Laxmi Dhaul book ‘In The Shadow Of Freedom’, was launched during the Jaipur Literature Festival by Suhel Seth. Laxmi Dhaul, who is a is a post Graduate in Biochemistry from the University of Mumbai worked very hard to track documents from various places followed by tremendous research to pen a book on her parents and their experiences during Hitlers Berlin and Gandhi’s India. Her other published works include ‘The Sufi Shrine of Ajmer’, ‘The Dargah of Hazrat Nizamuddin Auliya’, ‘Guide to the Gentleman Chef’, and ‘Chimi’s Dream’.
The book under review is a story of Dr A G “Ayi” Tendulkar a young journalist from Maharashtra who travelled in the early thirties to Germany for study. In the book, Laxmi speaks about Dr Tendulkar’s, four wives. The first wife was Alexandra, a Russian who he met in Paris in 1924. They later separated, and Alexandra married an Italian.
The second wife was German actress Eva Schubring, daughter of his professor in Germany. The author says that she got to know about this marriage from his PhD application. But the marriage with Eva was short-lived. After that Tendulkar, who had by then had become a renowned journalist in Berlin, fell in love and married filmmaker Thea von Harbou, divorced wife of Fritz Land.
In this unique account, Indumati and Tendulkar’s daughter, Laxmi Tendulkar Dhaul, traces the turbulent time lives of her parents and Thea von Harbou, against the backdrop of Nazi Germany and Gandhi’s India.
Many years his senior, Thea became Tendulkar’s support and mainstay in Germany, encouraging and supporting him in bringing other young Indian students to the country. Hitler’s coming to power put an end to all that, and on Thea von Harbou’s advice, Tendulkar returned to India, where he became involved in Gandhi’s campaign of non-co-operation with the British, and where with Thea’s consent he soon married Indumati
Gunaji, a Gandhian activist. They met in Belgaum, and she was working in Bapu’s Mahilla Ashram in Wardha then. This fourth wife was the author’s mother.
Caught up in the whirlwind of Gandhi’s activism, Indumati and Tendulkar spent several years in Indian prisons, being able to come together as a married couple only after their release – managing thereby to comply with a condition that Gandhi had put to their marriage, that they remain apart for several years.
In this unique account, Indumati and Tendulkar’s daughter, Laxmi Tendulkar Dhaul, traces the turbulent time lives of her parents and Thea von Harbou, against the backdrop of Nazi Germany and Gandhi’s India, using a wealth of documents, letters, newspaper articles and photographs to piece together the inter meshed histories of two women, the man they loved, their own growing friendship, and two countries battling with violence and non-violence, fascism and colonialism.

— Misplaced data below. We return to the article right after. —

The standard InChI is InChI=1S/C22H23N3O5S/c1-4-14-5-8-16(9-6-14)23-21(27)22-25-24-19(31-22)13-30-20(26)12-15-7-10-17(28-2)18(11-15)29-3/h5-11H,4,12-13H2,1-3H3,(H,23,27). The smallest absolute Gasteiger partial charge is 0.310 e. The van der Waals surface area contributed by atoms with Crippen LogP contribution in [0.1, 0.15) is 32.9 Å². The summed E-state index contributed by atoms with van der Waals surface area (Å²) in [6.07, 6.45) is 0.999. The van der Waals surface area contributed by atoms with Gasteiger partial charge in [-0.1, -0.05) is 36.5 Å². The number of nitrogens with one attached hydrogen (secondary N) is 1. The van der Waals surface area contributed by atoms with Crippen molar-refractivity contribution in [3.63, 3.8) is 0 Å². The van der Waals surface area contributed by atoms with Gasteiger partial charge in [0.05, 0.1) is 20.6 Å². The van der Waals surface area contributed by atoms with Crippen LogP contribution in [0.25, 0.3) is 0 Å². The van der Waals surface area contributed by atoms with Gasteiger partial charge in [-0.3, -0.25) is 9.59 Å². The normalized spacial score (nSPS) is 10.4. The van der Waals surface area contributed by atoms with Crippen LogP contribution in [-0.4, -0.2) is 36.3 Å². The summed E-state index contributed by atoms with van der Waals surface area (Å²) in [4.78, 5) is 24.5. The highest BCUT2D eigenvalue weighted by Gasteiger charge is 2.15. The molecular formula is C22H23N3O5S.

Not until the publication of Patrick McGilligan’s monumental biography of Fritz Lang in 1997 had the name of Ayi Tendulkar rung a bell among experts of German cinema during the Weimar Republic (1918–1933), or even in the community of scholars who have done extensive research on Indians living in Germany between the two world wars. The latter included students, radical activists engaged in the cause of Indian independence, artists, filmmakers and a handful of businessmen. Some of them are well-known: the communists M.N. Roy and Virendranath Chattopadhya, the socialist leader Ram Manohar Lohia, former President Zakir Hussain, filmmakers Himansu Rai and V. Shantaram. Ayi Tendulkar does not figure in the list.
This is odd, to say the least, for Tendulkar had forged strong links with institutions and personalities that shaped Germany’s tumultuous politics and culture in the decade preceding the triumph of Nazism. On the strength of his proximity to leaders of the freedom struggle in his early youth – Mahatma Gandhi, Jawaharlal Nehru and Vallabhbhai Patel – he wrote extensively on Indian affairs for influential left-wing publications in Berlin. He also enjoyed a reputation in the city’s intellectual circles for his scholarly achievements and, not least, attracted much attention for his love affair with, and subsequent marriage to Thea von Harbou,” observed former editor of The Times of India Dileep Padgaonkar in his foreword of the book.